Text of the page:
oops. heavy catapult comes to 11 and 1/2 feet across.

In swords and spells gygax increased the fireball to 4" which would be 12 feet keeping lightning bolt unchanged.

On the subject of spells and mass combat, your version of haste isn’t useful for mass combat, perhaps a variant haste spell that simply doubles the movement rate of 20 men or so (keeping the aging so as to keep wizards scary to normal men) without the increased attack. Call it ‘forceful march’ or something.

Just noticed another fun feature. Wizards in chainmail could cast fireball/lightning bolts as direct or indirect fire. I.e. He could lob a fireball over a wall if he wanted!

With you on the utility or the Napoleonics era model Alex, although you might find the US “legion” to be a little closer fit

The combined arms approach embodied in mad anthony Waynes legion organization would defiently prove more flexible in handling armies with wizards and dragons than the more monolithic divisional organization in the contemporary armies of France, I would think. Maurice De Saxes’ Reveries might also provide some inspiration. The organization scheme he advocated was theoretical, and drawn from the Roman example, but along much the same lines.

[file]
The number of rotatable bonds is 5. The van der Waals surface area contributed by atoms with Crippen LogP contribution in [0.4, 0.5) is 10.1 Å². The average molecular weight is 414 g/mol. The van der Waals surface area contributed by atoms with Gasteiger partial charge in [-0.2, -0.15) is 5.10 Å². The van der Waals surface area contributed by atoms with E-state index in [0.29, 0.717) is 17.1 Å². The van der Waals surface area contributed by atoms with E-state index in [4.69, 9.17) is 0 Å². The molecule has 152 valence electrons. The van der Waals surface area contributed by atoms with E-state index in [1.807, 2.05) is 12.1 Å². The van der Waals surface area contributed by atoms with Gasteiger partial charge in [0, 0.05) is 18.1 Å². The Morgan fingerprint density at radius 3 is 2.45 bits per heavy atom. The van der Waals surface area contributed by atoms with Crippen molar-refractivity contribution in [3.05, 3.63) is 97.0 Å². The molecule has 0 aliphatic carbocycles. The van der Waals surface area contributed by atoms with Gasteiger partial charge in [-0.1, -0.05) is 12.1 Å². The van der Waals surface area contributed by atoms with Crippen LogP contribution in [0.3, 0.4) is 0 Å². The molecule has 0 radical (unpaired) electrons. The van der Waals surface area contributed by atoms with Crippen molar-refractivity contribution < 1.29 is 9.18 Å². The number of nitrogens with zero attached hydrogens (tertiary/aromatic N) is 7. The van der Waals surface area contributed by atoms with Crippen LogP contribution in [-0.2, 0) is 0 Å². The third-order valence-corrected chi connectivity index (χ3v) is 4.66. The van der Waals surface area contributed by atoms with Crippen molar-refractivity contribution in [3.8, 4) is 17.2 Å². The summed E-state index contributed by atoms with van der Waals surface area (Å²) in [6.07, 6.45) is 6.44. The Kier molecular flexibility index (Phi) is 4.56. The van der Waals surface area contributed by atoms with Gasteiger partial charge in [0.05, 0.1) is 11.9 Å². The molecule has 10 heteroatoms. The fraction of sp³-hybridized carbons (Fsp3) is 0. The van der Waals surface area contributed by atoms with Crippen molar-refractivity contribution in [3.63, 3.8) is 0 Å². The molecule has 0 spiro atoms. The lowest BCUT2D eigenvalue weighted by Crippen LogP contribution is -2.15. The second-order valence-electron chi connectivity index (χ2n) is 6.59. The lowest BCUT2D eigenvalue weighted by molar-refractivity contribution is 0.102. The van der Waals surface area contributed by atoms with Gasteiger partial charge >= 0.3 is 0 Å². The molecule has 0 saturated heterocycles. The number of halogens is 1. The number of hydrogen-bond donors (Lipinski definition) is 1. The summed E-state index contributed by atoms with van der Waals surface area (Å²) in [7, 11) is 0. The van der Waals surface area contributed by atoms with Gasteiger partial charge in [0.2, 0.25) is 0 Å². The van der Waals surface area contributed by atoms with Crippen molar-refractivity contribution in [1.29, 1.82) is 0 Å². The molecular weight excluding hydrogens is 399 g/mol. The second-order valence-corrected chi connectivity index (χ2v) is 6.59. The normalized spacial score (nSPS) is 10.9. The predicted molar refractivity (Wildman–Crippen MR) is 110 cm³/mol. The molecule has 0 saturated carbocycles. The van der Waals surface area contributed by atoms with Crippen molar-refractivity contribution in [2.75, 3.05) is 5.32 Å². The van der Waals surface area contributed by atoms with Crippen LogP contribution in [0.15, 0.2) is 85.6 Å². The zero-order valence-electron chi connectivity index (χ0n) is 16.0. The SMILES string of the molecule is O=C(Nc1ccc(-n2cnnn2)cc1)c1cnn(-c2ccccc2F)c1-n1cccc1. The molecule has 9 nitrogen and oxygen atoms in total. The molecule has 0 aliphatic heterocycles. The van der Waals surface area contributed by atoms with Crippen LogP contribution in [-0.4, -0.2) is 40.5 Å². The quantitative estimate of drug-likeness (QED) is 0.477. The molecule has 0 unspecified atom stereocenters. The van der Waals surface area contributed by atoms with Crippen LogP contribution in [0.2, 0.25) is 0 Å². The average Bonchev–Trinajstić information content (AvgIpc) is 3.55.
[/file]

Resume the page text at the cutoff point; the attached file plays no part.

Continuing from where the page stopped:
Fireballs in OD&D and Swords and spell were 20’ Radius - 40 feet across. Arneson commented on ODD74 forum however that he allowed smaller ones if that is what the caster wanted.

Arneson’s original method of employing them can be found in his 1973 draft of the D&D rules and is as follows: “… the accuracy will vary with the distance of the intended target. Targets within 50 feet can be hit with 99% accuracy, at 55 feet 95%, accuracy, and the accuracy decreases a t 5% per every 10 feet.” (Glossary of Terms, p. 20)

Daniel - The Legion of the US is really interesting! I hadn’t been familiar with it before. Thanks for sharing it.